Perhaps the only other point to mention is how long in advance should you decant? If you’re decanting for aesthetic reasons, it really doesn’t matter but, for aeration, my guide would be: the bigger the wine, the earlier you open it, but, typically, an hour. And, beware if you have any very old, frail wines – they are unlikely to benefit from decanting and you could destroy them.
I hope I’ve covered everything but, if not, as ‘Miss Judy’ did, please leave a comment in the box below and I’ll try and reply.

Where does Tannin come from?

Where does tannin come from? That was a debate my wife was asked to adjudicate on recently; one person said that it came from the grape skins, another was equally sure it came from wooden barrels. As you might expect, Hilary knew the answer and, fortunately in this case, was able to tell both protagonists that they were correct.

Let me first define what we mean by tannin: you can’t actually taste it but it’s that drying or astringent sensation you feel on your gums and the sides of your mouth when you drink many red wines, especially young reds made with grapes such as Cabernet Sauvignon or Shiraz. Much more rarely, you might also find some tannin on a rosé and even on the odd white – I’m thinking mainly of the current fashion for ‘orange’ wines – white wines made in the same way as a red. And you get the same feeling if you drink tea that has been left brewing too long.

harvest 2017

The reason you find tannin in red wines more than in whites is down to the different way the wines are made; reds are fermented with the juice in contact with the skins in order to extract colour and, as a by-product, the process extracts  tannins from the grape-skins too. For most white wines, on the other hand, the juice is normally separated from the skins before the fermentation takes place and so tannin from that source is left behind.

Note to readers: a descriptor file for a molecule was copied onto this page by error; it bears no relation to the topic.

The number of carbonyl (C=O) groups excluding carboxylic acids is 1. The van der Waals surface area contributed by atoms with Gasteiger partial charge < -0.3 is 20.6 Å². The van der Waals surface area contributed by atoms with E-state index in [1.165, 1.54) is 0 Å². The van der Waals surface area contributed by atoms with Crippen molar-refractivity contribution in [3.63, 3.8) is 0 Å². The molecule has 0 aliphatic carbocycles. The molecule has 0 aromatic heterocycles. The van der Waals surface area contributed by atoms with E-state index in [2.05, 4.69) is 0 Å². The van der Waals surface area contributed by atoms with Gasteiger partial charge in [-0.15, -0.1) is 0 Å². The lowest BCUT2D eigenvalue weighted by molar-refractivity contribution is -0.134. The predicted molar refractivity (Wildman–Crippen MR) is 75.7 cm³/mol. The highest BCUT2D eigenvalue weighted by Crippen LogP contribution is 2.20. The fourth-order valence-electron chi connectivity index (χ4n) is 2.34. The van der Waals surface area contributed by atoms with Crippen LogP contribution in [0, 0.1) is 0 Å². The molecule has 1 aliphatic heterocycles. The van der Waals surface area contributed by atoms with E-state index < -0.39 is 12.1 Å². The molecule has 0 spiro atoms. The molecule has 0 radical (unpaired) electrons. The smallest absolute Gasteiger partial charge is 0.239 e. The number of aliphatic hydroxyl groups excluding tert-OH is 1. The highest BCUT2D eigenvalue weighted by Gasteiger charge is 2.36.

Ch Dauzac barrel

But, as one of the people in the discussion said, tannin can also come from wooden barrels. Not all wines are made or stored in wood but, if they are, and especially if the wood is new, then you might find a similar, drying tannin sensation (although many people simply regard it as part of the oaky taste). How to distinguish between grape-skin tannins and wood tannins in a red wine is one for the experts and, unless you’re particularly sensitive to them, isn’t something that most people need worry about.

But, if you open a wine and find it is too tannic for your taste, simply decant it and leave it in contact with air for as long as you can before drinking it. And, let it accompany protein-rich food. These 2 ‘tricks’ will help and make the tannins appear ‘softer’ and the wine will seem more harmonious and attractive.

The reasons behind the differences in taste between one type of wine and another are covered in more detail in a piece I’ve written for the Stoke Lodge website.  Go to http://www.bristolcourses.com and type in ‘Wine’ in the key words box and follow the link.

The Meaning of ‘Oak-Aged’

A couple of weeks ago in Bristol Wine Blog I wrote about an oak-aged wine. It seems I didn’t explain the term ‘oak-aged’ or say how can you tell if a wine tastes ‘oaky’?

The words relate to the fact that wine has to be made and stored in some kind of container before it is bottled ready for sale and the material used for that container will have an effect on how the wine tastes. Fermentation and storage tanks will often be made of stainless steel, which is inert, that is it has no flavour of its own.

Ch Dauzac Fermentation tanksWines made and stored in such tanks (pictured above) will taste fresh and clean and fruit flavours are most likely to predominate; typically, we might talk about the wine tasting of citrus or melon or tropical fruits. The same would be true of other neutral containers such as those made from concrete or glass.

Ch Dauzac barrelOn the other hand, the winemaker might use wooden barrels – large as above or much smaller – (usually made of oak, but other woods like chestnut can sometimes be used) to ferment or store the wine in. Wood is not inert – the grain is very slightly porous; not enough to allow the liquid to seep out, but sufficient to allow tiny amounts of air in. This air softens the wine slightly and changes its character. Also, depending on the age of the barrel, the wood itself may have a flavour which is transmitted into the wine; this is the ‘oaky’ taste I referred to and can include flavours like cinnamon, cloves or other spices, vanilla, toast, cigar boxes or pencil shavings. In all these cases, the flavours of the fruit should still be there but they will no longer be the principal taste.

If you want to sample the difference, I suggest you get 2 bottles of Rioja – 1 labelled Gran Reserva and the other without the words Crianza or Reserva on the label and taste them alongside one another. The Gran Reserva will be the oaky one.

Final question: is an oaked wine better than an unoaked? It all depends on your palate but, for me, there is a place for both.